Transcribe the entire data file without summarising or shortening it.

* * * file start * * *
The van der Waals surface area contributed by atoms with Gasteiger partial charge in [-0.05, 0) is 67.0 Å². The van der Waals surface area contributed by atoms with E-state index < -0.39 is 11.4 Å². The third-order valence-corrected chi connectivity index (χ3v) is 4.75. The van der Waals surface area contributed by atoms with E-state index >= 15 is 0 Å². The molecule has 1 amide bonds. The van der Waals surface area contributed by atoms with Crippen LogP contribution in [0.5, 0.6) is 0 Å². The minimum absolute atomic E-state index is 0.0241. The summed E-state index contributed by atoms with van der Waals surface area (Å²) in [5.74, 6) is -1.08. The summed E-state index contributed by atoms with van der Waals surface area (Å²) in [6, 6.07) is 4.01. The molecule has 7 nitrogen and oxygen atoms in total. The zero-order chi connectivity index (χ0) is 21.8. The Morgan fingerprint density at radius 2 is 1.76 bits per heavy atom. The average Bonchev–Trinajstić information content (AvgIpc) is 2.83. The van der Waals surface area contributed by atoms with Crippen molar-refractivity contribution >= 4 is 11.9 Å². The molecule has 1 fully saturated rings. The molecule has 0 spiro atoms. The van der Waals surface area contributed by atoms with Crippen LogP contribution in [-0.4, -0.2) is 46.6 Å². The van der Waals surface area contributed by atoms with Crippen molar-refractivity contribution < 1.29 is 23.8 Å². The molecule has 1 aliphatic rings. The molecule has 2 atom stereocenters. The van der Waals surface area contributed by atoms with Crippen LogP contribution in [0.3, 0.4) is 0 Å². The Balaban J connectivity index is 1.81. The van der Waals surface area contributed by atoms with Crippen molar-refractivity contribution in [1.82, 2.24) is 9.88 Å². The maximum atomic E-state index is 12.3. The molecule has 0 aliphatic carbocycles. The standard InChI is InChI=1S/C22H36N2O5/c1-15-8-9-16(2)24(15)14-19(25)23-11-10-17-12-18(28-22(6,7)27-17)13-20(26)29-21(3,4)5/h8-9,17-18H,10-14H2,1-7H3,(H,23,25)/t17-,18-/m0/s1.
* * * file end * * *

The van der Waals surface area contributed by atoms with Gasteiger partial charge in [-0.05, 0) is 67.0 Å². The van der Waals surface area contributed by atoms with E-state index < -0.39 is 11.4 Å². The third-order valence-corrected chi connectivity index (χ3v) is 4.75. The van der Waals surface area contributed by atoms with E-state index >= 15 is 0 Å². The molecule has 1 amide bonds. The van der Waals surface area contributed by atoms with Crippen LogP contribution in [0.5, 0.6) is 0 Å². The minimum absolute atomic E-state index is 0.0241. The summed E-state index contributed by atoms with van der Waals surface area (Å²) in [5.74, 6) is -1.08. The summed E-state index contributed by atoms with van der Waals surface area (Å²) in [6, 6.07) is 4.01. The molecule has 7 nitrogen and oxygen atoms in total. The zero-order chi connectivity index (χ0) is 21.8. The Morgan fingerprint density at radius 2 is 1.76 bits per heavy atom. The average Bonchev–Trinajstić information content (AvgIpc) is 2.83. The van der Waals surface area contributed by atoms with Crippen molar-refractivity contribution >= 4 is 11.9 Å². The molecule has 1 fully saturated rings. The molecule has 0 spiro atoms. The van der Waals surface area contributed by atoms with Crippen LogP contribution in [-0.4, -0.2) is 46.6 Å². The van der Waals surface area contributed by atoms with Crippen molar-refractivity contribution < 1.29 is 23.8 Å². The molecule has 1 aliphatic rings. The molecule has 2 atom stereocenters. The van der Waals surface area contributed by atoms with Crippen LogP contribution in [0.3, 0.4) is 0 Å². The Balaban J connectivity index is 1.81. The van der Waals surface area contributed by atoms with Crippen molar-refractivity contribution in [1.82, 2.24) is 9.88 Å². The maximum atomic E-state index is 12.3. The molecule has 0 aliphatic carbocycles. The standard InChI is InChI=1S/C22H36N2O5/c1-15-8-9-16(2)24(15)14-19(25)23-11-10-17-12-18(28-22(6,7)27-17)13-20(26)29-21(3,4)5/h8-9,17-18H,10-14H2,1-7H3,(H,23,25)/t17-,18-/m0/s1.